BACKGROUND AND AIMS
Adenomatous polyposis coli (APC) is a tumour suppressor gene mutated in the germline of patients with familial adenomatous polyposis (FAP) and somatically in most colorectal cancers. APC mutations impair β-catenin degradation, resulting in increased Wnt signalling. The most frequent APC mutation is a codon 1309 truncation that is associated with severe FAP. A previous study compared two mouse models of intestinal tumorigenesis, Apc(R850X) (Min) and Apc(1322T) (1322T), the latter a model of human codon 1309 changes. 1322T mice had more severe polyposis but, surprisingly, these tumours had lower levels of nuclear β-catenin than Min tumours. The consequences of these different β-catenin levels were investigated.
Enterocytes were isolated from 1322T and Min tumours by microdissection and gene expression profiling was performed. Differentially expressed Wnt targets and other stem cell markers were validated using quantitative PCR, in situ hybridisation and immunohistochemistry.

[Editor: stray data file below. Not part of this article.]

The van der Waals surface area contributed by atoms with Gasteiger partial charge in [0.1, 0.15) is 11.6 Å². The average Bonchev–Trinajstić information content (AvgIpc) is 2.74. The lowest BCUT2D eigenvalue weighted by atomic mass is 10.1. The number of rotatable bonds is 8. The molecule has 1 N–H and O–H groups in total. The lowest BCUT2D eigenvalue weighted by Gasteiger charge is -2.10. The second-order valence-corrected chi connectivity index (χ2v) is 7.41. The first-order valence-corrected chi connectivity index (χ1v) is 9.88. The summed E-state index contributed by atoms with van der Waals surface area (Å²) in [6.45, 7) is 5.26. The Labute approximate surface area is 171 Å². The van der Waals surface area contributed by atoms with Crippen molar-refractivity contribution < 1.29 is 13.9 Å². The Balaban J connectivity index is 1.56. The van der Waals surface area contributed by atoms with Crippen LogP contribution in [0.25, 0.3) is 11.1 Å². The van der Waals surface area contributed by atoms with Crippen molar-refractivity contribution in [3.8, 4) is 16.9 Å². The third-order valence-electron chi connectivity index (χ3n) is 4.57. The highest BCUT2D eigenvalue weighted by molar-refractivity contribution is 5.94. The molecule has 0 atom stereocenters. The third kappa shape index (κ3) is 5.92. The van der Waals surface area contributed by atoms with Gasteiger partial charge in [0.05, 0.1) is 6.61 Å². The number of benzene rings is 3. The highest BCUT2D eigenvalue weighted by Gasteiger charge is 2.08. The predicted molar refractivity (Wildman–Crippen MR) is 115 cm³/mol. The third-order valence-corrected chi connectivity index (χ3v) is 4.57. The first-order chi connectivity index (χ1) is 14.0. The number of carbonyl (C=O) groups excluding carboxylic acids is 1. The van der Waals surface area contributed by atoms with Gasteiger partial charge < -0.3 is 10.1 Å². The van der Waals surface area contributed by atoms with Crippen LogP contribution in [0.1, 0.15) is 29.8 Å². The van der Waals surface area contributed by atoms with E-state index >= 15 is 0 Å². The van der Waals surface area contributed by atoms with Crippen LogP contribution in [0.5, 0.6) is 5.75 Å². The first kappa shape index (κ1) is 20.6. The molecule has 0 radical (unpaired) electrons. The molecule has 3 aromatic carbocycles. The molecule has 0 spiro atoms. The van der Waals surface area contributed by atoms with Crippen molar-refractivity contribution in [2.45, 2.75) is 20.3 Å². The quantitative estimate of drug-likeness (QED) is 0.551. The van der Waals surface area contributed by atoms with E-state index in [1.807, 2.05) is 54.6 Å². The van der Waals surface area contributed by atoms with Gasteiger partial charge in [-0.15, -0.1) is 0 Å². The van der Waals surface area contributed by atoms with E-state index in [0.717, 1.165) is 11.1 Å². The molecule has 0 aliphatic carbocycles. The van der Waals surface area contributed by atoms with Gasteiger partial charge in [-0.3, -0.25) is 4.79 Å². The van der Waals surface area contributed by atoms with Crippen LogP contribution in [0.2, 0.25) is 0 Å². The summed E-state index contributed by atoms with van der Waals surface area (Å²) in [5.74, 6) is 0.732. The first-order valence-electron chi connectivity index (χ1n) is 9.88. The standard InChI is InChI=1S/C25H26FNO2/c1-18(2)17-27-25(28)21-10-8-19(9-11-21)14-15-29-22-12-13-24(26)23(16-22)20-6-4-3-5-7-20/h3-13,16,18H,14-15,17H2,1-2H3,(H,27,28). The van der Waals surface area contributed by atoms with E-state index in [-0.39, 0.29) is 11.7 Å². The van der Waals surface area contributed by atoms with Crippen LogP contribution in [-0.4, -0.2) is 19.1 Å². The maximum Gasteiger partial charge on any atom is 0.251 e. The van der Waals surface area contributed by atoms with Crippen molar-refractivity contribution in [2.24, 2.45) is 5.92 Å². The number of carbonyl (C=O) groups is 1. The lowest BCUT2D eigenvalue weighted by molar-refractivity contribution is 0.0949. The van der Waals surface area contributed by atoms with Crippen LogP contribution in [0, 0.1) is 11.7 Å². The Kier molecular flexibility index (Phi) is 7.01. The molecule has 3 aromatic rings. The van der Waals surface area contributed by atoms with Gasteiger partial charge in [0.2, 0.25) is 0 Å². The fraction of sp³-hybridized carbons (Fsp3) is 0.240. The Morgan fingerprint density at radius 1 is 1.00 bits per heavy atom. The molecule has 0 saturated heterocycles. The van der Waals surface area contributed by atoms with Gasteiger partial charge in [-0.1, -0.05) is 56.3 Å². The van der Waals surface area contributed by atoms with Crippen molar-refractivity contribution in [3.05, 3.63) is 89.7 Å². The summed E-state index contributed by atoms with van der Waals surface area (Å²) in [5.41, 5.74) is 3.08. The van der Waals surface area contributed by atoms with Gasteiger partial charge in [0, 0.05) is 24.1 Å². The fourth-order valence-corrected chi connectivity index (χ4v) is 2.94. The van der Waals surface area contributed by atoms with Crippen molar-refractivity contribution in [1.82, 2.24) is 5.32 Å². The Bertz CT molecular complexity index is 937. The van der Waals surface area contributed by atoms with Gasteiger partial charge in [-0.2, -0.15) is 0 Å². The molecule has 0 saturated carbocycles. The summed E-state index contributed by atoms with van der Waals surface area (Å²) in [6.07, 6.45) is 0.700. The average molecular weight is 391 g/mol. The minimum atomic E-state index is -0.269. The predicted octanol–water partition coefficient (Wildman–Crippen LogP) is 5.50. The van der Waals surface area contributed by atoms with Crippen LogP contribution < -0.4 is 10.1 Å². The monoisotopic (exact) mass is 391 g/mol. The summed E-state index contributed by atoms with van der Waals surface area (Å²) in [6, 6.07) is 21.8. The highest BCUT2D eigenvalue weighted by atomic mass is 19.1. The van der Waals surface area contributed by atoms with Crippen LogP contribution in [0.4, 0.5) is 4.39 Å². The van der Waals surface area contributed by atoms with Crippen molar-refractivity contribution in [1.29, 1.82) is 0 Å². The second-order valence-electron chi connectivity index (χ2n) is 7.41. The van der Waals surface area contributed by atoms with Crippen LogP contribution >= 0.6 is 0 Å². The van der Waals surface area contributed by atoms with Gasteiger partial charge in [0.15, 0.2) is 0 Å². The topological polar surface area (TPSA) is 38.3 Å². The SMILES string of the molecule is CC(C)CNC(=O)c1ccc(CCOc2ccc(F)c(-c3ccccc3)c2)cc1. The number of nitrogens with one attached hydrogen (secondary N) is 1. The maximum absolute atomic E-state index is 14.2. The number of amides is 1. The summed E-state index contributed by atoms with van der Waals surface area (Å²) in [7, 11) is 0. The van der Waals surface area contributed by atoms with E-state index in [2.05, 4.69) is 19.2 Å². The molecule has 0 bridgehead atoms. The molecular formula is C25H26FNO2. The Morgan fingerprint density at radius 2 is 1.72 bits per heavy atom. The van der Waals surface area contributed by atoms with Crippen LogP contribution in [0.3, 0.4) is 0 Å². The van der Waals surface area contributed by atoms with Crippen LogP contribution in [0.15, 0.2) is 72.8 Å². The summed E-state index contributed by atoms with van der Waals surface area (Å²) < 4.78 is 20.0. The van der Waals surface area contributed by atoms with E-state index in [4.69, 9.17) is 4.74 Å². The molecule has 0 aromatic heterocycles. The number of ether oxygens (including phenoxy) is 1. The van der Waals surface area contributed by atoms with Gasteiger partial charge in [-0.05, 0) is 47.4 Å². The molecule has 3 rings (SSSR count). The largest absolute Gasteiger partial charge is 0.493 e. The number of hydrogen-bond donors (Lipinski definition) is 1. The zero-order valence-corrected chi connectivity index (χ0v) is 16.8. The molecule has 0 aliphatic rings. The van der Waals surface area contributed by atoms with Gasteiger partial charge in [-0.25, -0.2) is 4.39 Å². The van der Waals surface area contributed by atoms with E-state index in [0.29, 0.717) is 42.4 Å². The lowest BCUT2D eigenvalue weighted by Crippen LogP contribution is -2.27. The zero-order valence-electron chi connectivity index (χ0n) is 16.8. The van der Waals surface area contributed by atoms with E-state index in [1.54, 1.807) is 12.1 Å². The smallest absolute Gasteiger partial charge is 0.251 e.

As expected, lower nuclear β-catenin levels in 1322T lesions were associated with generally lower levels of Wnt target expression. However, expression of the Wnt target and stem cell marker Lgr5 was significantly higher in 1322T tumours than in Min tumours. Other stem cell markers (Musashi1, Bmi1 and the Wnt target Cd44) were also at higher levels in 1322T tumours. In addition, expression of the Bmp antagonist Gremlin1 was higher in 1322T tumours, together with lower Bmp2 and Bmp4 expression.
The severe phenotype caused by truncation of Apc at codon 1322 is associated with an increased number of stem cells. Thus, a submaximal level of Wnt signalling favours the stem cell phenotype and this may promote tumorigenesis. A level of Wnt signalling exists that is too high for optimal tumour growth.
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